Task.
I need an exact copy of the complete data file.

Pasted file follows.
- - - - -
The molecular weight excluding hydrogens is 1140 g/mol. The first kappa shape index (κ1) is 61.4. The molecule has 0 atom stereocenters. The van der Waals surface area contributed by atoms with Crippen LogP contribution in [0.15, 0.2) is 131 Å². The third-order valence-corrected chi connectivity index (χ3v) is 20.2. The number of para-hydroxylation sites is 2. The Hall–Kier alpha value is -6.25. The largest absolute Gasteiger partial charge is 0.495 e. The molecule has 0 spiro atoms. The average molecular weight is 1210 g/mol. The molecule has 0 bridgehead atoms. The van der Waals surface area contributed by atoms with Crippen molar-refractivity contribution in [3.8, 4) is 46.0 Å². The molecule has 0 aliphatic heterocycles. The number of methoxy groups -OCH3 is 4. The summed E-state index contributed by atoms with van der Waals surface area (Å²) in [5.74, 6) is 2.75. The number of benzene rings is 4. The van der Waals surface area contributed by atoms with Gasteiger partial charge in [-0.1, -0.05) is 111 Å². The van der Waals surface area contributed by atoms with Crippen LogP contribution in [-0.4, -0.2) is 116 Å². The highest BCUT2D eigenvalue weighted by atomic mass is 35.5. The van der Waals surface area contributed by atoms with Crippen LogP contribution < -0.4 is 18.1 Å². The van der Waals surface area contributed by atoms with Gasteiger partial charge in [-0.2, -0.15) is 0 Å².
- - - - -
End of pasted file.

The molecular weight excluding hydrogens is 1140 g/mol. The first kappa shape index (κ1) is 61.4. The molecule has 0 atom stereocenters. The van der Waals surface area contributed by atoms with Crippen LogP contribution in [0.15, 0.2) is 131 Å². The third-order valence-corrected chi connectivity index (χ3v) is 20.2. The number of para-hydroxylation sites is 2. The Hall–Kier alpha value is -6.25. The largest absolute Gasteiger partial charge is 0.495 e. The molecule has 0 spiro atoms. The average molecular weight is 1210 g/mol. The molecule has 0 bridgehead atoms. The van der Waals surface area contributed by atoms with Crippen molar-refractivity contribution in [3.8, 4) is 46.0 Å². The molecule has 0 aliphatic heterocycles. The number of methoxy groups -OCH3 is 4. The summed E-state index contributed by atoms with van der Waals surface area (Å²) in [5.74, 6) is 2.75. The number of benzene rings is 4. The van der Waals surface area contributed by atoms with Gasteiger partial charge in [-0.1, -0.05) is 111 Å². The van der Waals surface area contributed by atoms with Crippen LogP contribution in [-0.4, -0.2) is 116 Å². The highest BCUT2D eigenvalue weighted by atomic mass is 35.5. The van der Waals surface area contributed by atoms with Crippen LogP contribution < -0.4 is 18.1 Å². The van der Waals surface area contributed by atoms with Gasteiger partial charge in [-0.2, -0.15) is 0 Å².